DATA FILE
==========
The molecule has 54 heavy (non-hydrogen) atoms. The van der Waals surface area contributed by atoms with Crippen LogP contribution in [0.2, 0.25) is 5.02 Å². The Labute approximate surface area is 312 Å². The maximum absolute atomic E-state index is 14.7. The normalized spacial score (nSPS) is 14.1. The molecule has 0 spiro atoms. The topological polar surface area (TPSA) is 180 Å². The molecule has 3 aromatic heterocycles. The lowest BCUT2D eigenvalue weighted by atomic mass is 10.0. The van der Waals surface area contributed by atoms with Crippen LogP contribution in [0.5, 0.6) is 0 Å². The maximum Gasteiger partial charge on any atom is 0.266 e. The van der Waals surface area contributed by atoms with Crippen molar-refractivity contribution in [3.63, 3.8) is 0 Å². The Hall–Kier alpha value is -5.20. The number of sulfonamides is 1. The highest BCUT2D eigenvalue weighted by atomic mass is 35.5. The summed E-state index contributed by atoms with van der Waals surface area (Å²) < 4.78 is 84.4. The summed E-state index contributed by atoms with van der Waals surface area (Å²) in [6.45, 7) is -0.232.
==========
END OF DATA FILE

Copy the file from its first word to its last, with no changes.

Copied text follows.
The molecule has 54 heavy (non-hydrogen) atoms. The van der Waals surface area contributed by atoms with Crippen LogP contribution in [0.2, 0.25) is 5.02 Å². The Labute approximate surface area is 312 Å². The maximum absolute atomic E-state index is 14.7. The normalized spacial score (nSPS) is 14.1. The molecule has 0 spiro atoms. The topological polar surface area (TPSA) is 180 Å². The molecule has 3 aromatic heterocycles. The lowest BCUT2D eigenvalue weighted by atomic mass is 10.0. The van der Waals surface area contributed by atoms with Crippen LogP contribution in [0.5, 0.6) is 0 Å². The maximum Gasteiger partial charge on any atom is 0.266 e. The van der Waals surface area contributed by atoms with Crippen molar-refractivity contribution in [3.63, 3.8) is 0 Å². The Hall–Kier alpha value is -5.20. The number of sulfonamides is 1. The highest BCUT2D eigenvalue weighted by atomic mass is 35.5. The summed E-state index contributed by atoms with van der Waals surface area (Å²) < 4.78 is 84.4. The summed E-state index contributed by atoms with van der Waals surface area (Å²) in [6.45, 7) is -0.232.